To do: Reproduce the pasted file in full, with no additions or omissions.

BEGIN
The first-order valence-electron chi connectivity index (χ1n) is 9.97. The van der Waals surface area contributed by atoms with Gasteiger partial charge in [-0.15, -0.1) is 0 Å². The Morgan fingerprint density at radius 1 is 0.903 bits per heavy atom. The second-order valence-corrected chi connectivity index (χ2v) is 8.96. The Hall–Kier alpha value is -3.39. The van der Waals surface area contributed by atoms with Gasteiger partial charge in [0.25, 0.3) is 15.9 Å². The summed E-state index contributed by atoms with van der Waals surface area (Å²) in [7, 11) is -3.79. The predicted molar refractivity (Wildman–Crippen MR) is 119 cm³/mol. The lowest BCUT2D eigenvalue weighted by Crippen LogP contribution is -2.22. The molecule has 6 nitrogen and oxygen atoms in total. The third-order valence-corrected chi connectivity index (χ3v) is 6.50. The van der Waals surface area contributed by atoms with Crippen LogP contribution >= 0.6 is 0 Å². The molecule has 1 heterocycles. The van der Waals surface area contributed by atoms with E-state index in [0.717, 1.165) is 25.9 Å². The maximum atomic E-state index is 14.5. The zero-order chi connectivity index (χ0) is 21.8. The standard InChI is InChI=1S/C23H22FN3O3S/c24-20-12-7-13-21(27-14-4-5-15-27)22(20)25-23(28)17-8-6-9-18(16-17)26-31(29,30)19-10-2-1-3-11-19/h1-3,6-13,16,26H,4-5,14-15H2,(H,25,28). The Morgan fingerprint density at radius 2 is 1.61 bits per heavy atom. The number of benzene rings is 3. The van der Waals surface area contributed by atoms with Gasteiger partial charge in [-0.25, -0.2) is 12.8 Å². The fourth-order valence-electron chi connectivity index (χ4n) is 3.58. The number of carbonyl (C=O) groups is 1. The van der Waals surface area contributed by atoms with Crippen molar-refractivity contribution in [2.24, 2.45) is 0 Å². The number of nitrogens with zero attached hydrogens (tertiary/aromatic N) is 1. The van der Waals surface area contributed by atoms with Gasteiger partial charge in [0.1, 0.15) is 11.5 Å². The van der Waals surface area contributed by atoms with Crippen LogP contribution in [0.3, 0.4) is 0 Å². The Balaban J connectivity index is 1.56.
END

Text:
The first-order valence-electron chi connectivity index (χ1n) is 9.97. The van der Waals surface area contributed by atoms with Gasteiger partial charge in [-0.15, -0.1) is 0 Å². The Morgan fingerprint density at radius 1 is 0.903 bits per heavy atom. The second-order valence-corrected chi connectivity index (χ2v) is 8.96. The Hall–Kier alpha value is -3.39. The van der Waals surface area contributed by atoms with Gasteiger partial charge in [0.25, 0.3) is 15.9 Å². The summed E-state index contributed by atoms with van der Waals surface area (Å²) in [7, 11) is -3.79. The predicted molar refractivity (Wildman–Crippen MR) is 119 cm³/mol. The lowest BCUT2D eigenvalue weighted by Crippen LogP contribution is -2.22. The molecule has 6 nitrogen and oxygen atoms in total. The third-order valence-corrected chi connectivity index (χ3v) is 6.50. The van der Waals surface area contributed by atoms with Crippen LogP contribution >= 0.6 is 0 Å². The molecule has 1 heterocycles. The van der Waals surface area contributed by atoms with E-state index in [0.717, 1.165) is 25.9 Å². The maximum atomic E-state index is 14.5. The zero-order chi connectivity index (χ0) is 21.8. The standard InChI is InChI=1S/C23H22FN3O3S/c24-20-12-7-13-21(27-14-4-5-15-27)22(20)25-23(28)17-8-6-9-18(16-17)26-31(29,30)19-10-2-1-3-11-19/h1-3,6-13,16,26H,4-5,14-15H2,(H,25,28). The Morgan fingerprint density at radius 2 is 1.61 bits per heavy atom. The number of benzene rings is 3. The van der Waals surface area contributed by atoms with Gasteiger partial charge in [-0.25, -0.2) is 12.8 Å². The fourth-order valence-electron chi connectivity index (χ4n) is 3.58. The number of carbonyl (C=O) groups is 1. The van der Waals surface area contributed by atoms with Crippen molar-refractivity contribution in [2.24, 2.45) is 0 Å². The number of nitrogens with zero attached hydrogens (tertiary/aromatic N) is 1. The van der Waals surface area contributed by atoms with Gasteiger partial charge in [0.1, 0.15) is 11.5 Å². The van der Waals surface area contributed by atoms with Crippen LogP contribution in [0.3, 0.4) is 0 Å². The Balaban J connectivity index is 1.56.